The term “cognizance” has not been defined under the Code of Criminal Procedure, 19731 (“the Code”). To quote the Supreme Court in Kishun Singh v. State of Bihar2:

  1. … Even though the expression “take cognizance” is not defined, it is well settled by a catena of decisions of this Court that when the Magistrate takes notice of the accusations and applies his mind to the allegations made in the complaint or police report or information and on being satisfied that the allegations, if proved, would constitute an offence decides to initiate judicial proceedings against the alleged offender he is said to have taken cognizance of the offence.

Arrest, investigation, remand and cognizance in criminal matters

Section 41 of the Code3 empowers police officers to arrest a person without warrant in connection with a cognizable offence. Thereafter the mandate of Section 57 of the Code4 requires the arrestee to be produced before the nearest Magistrate within 24 hours of such arrest. The Magistrate can then authorise his custody under Section 167 of the Code5. The essence of Section 167 is for the Magistrate/court to determine if custodial interrogation of the arrestee is necessary to unearth the truth in a given case.

Section 167 of the Code contemplates detention of accused to custody, empowering a Magistrate to authorise such detention of accused in such custody as he thinks fit for a period not exceeding 15 days in total. If the Magistrate does not have jurisdiction to try the case or commit it for trial, and considers further detention unnecessary, he may order the accused to be forwarded to a Magistrate having such jurisdiction.

A Magistrate shall, however, not authorise detention to custody for a total period exceeding:

(a) ninety days, where the investigation relates to an offence punishable with death, imprisonment for life or imprisonment for a term of not less than ten years;

(b) sixty days, where the investigation relates to any other offence.

If the investigating agency fails to complete its investigation and file its final report within the prescribed period of ninety or sixty days, an “indefeasible right” of bail accrues in favour of the arrestee. The release on bail on account of default committed by the investigating agency is widely known as default or statutory bail.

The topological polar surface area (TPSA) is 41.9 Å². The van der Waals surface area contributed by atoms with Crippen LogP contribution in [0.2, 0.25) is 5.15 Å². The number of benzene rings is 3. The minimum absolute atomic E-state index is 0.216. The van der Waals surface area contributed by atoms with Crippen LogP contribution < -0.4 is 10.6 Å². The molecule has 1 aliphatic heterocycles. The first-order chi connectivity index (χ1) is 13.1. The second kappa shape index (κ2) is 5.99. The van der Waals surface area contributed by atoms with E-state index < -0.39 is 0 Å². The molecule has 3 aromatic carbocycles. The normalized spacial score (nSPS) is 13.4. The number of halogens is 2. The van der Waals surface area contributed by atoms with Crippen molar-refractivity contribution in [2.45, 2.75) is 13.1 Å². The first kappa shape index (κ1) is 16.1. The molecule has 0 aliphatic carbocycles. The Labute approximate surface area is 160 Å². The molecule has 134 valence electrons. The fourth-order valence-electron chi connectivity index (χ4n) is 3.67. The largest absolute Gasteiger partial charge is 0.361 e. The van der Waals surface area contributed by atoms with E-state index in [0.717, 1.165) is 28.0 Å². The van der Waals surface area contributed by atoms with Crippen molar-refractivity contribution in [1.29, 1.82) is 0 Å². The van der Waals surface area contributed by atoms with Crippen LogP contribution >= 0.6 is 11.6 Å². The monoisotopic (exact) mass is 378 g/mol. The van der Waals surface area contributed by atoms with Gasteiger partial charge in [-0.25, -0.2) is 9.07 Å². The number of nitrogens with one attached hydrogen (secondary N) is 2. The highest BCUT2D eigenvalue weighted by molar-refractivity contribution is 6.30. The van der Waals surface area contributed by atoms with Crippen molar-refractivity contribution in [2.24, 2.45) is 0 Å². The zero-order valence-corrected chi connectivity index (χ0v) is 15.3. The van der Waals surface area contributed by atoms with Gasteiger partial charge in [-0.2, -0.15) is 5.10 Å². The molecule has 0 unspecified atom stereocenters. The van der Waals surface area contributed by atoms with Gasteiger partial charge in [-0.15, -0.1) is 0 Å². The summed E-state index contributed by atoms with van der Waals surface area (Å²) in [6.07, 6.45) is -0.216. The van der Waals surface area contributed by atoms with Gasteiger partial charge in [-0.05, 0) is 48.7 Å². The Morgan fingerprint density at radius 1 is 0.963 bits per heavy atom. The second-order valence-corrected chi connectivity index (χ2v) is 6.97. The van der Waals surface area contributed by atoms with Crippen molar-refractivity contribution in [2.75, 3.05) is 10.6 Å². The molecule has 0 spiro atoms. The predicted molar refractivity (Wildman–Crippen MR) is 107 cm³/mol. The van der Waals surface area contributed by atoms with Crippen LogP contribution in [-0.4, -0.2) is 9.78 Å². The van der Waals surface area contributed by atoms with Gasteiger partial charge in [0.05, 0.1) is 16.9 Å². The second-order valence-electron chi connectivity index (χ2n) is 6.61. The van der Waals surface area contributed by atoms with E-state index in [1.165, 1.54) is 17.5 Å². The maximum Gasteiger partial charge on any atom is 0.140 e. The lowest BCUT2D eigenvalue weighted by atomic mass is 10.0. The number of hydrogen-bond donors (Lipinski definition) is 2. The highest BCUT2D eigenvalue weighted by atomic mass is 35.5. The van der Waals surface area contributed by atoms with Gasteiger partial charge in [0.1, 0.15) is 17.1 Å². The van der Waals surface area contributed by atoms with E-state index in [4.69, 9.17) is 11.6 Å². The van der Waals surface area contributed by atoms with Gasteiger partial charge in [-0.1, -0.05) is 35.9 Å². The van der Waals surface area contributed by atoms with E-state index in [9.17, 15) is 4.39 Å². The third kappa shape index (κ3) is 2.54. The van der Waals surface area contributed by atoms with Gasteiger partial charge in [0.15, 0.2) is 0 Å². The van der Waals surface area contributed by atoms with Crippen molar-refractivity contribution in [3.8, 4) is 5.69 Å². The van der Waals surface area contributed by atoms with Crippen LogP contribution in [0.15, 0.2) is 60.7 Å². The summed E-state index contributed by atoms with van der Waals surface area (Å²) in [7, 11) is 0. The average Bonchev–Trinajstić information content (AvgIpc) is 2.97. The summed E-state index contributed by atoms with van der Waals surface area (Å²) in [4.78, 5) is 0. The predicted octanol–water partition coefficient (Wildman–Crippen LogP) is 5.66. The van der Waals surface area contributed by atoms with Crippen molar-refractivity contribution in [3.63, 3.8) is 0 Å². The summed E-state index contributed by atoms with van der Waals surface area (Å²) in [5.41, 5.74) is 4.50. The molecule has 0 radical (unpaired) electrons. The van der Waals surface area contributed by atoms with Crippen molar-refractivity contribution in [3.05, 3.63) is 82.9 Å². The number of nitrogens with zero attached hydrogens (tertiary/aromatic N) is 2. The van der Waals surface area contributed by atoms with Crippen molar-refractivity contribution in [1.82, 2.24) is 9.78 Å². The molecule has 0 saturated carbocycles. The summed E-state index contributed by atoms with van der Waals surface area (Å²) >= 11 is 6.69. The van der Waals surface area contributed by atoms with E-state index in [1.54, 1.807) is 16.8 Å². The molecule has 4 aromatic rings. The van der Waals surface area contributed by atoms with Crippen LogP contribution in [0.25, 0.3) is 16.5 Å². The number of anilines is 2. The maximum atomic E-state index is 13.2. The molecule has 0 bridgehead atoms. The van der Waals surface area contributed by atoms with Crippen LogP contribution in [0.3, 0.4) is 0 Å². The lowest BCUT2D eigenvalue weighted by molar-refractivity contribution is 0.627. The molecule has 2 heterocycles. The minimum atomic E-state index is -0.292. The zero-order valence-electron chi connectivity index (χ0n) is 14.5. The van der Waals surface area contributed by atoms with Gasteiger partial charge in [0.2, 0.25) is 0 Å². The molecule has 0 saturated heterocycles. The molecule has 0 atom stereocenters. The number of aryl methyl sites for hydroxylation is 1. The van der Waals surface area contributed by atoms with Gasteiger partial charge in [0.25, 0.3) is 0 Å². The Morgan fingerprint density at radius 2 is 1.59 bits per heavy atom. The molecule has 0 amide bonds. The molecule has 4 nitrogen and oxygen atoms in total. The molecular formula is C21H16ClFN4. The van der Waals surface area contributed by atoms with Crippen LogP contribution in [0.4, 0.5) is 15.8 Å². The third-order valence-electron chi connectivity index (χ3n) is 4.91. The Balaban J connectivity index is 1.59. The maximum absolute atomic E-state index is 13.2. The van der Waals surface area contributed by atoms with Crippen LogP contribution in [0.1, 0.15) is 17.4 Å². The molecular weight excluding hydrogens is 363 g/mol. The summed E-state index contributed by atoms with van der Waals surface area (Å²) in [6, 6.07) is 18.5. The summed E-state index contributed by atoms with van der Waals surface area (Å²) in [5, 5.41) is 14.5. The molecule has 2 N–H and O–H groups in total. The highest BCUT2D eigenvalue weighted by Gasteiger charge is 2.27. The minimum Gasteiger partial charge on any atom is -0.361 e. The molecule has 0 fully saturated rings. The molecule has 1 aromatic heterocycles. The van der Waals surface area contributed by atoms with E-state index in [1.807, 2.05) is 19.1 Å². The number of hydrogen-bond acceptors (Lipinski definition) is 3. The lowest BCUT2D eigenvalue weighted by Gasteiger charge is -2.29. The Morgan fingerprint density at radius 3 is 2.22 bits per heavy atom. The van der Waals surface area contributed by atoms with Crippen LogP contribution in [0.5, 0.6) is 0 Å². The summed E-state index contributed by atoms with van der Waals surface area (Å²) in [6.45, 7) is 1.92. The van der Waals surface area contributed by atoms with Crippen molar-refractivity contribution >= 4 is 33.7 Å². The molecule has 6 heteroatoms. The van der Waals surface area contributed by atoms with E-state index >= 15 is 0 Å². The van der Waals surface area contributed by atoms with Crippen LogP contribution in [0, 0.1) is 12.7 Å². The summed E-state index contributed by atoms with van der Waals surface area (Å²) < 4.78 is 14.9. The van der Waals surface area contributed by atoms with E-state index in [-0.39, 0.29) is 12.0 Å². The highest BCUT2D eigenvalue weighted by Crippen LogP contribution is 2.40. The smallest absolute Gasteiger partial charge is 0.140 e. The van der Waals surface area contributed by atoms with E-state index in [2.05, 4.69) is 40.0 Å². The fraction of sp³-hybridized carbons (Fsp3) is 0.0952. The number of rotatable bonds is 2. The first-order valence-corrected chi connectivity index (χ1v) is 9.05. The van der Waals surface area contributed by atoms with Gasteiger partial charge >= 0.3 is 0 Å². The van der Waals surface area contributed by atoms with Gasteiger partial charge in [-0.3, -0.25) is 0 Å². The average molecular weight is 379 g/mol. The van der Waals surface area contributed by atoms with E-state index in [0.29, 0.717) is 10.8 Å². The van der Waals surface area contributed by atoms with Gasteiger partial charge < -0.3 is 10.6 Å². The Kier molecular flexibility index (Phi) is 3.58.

Nevertheless, if the investigating agency completes the investigation and files a final report/charge-sheet before expiry of the prescribed period under Section 167 of the Code, the Magistrate is empowered to take cognizance of the report and extend the custody of the arrestee.

In Suresh Kumar Bhikamchand Jain v. State of Maharashtra6 it was settled that Section 167 of the Code operated only at investigation stage i.e. pre-cognizance stage and ceases to operate after completion of investigation. Then comes the cognizance stage wherein the court after perusing the final report and material, can extend the remand of accused to custody under other provisions of law. The Magistrate, as held by the Constitution Bench in Dharam Pal v. State of Haryana7 is to apply his mind to a final report/charge-sheet or challan and proceed with the matter as per the provisions stipulated in the Code. The accused continues to remain in custody unless he is granted bail with regards to the merits of the case. Section 209 of the Code8 authorises the Magistrate to remand an accused to custody while committing a matter to the Court of Sessions, if the matter is triable exclusively by the Court of Sessions whereas Section 309 of the Code9 empowers the Magistrate/Court to remand an accused to custody from time to time, by issuing a warrant. However, Sections 209 and 309 of the Code come into picture only at a post-cognizance stage10. This means that the court can exercise these powers only after taking cognizance of the police report/charge-sheet or challan. There however are times when courts keep final reports pending without taking cognizance and yet proceed to extend the custody of accused. As regards prosecution against Judges and public servants, Section 197 of the Code11 states that no court shall take cognizance of such offences without previous sanction of the competent authority. A similar bar exists in certain special statutes like the Prevention of Corruption Act, 198812 (refer Section 1913). In such cases, if the court fails to take cognizance of the offence after completion of investigation, could further detention of the arrestee be legal?


In Nitin Nagpal v. State14, the issue cropped up before the Delhi High Court. The record stated that after 18 days of investigation being completed, the Magistrate took cognizance of the report/charge-sheet. This means that the person was not kept in custody either under Section 167 or under Section 209 or Section 309 of the Code. The Single Judge Bench of the Delhi High Court, taking into account the relevant provisions of the Code, agreed with the petitioner’s contentions that it was impermissible for the Magistrate to keep the report pending for 18 days. The custody of the petitioner was therefore termed “illegal”. However, as the Magistrate had taken cognizance of the report albeit after 18 days, the High Court denied releasing the petitioner from jail. It was observed: